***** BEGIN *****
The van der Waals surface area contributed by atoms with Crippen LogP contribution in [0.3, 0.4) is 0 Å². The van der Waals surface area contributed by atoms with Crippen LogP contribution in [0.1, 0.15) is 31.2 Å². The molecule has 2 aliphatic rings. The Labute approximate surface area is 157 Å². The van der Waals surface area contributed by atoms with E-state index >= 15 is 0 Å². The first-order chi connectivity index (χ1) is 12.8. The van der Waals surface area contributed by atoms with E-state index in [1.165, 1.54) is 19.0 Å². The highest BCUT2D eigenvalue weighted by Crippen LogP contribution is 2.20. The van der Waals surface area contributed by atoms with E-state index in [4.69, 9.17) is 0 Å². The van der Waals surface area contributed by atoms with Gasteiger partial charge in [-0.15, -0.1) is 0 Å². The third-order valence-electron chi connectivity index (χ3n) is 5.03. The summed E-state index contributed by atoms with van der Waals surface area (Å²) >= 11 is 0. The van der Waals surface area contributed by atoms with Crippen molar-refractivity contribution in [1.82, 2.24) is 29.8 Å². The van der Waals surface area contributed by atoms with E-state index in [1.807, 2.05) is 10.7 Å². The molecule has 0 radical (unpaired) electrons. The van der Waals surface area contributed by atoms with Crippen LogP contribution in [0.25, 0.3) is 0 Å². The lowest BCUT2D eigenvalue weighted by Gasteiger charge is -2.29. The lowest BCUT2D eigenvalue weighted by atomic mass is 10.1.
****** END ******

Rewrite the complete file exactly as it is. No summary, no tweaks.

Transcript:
The van der Waals surface area contributed by atoms with Crippen LogP contribution in [0.3, 0.4) is 0 Å². The van der Waals surface area contributed by atoms with Crippen LogP contribution in [0.1, 0.15) is 31.2 Å². The molecule has 2 aliphatic rings. The Labute approximate surface area is 157 Å². The van der Waals surface area contributed by atoms with E-state index >= 15 is 0 Å². The first-order chi connectivity index (χ1) is 12.8. The van der Waals surface area contributed by atoms with E-state index in [1.165, 1.54) is 19.0 Å². The highest BCUT2D eigenvalue weighted by Crippen LogP contribution is 2.20. The van der Waals surface area contributed by atoms with E-state index in [4.69, 9.17) is 0 Å². The van der Waals surface area contributed by atoms with Gasteiger partial charge in [-0.15, -0.1) is 0 Å². The third-order valence-electron chi connectivity index (χ3n) is 5.03. The summed E-state index contributed by atoms with van der Waals surface area (Å²) >= 11 is 0. The van der Waals surface area contributed by atoms with Crippen molar-refractivity contribution in [1.82, 2.24) is 29.8 Å². The van der Waals surface area contributed by atoms with E-state index in [1.807, 2.05) is 10.7 Å². The molecule has 0 radical (unpaired) electrons. The van der Waals surface area contributed by atoms with Crippen LogP contribution in [0.25, 0.3) is 0 Å². The lowest BCUT2D eigenvalue weighted by Gasteiger charge is -2.29. The lowest BCUT2D eigenvalue weighted by atomic mass is 10.1.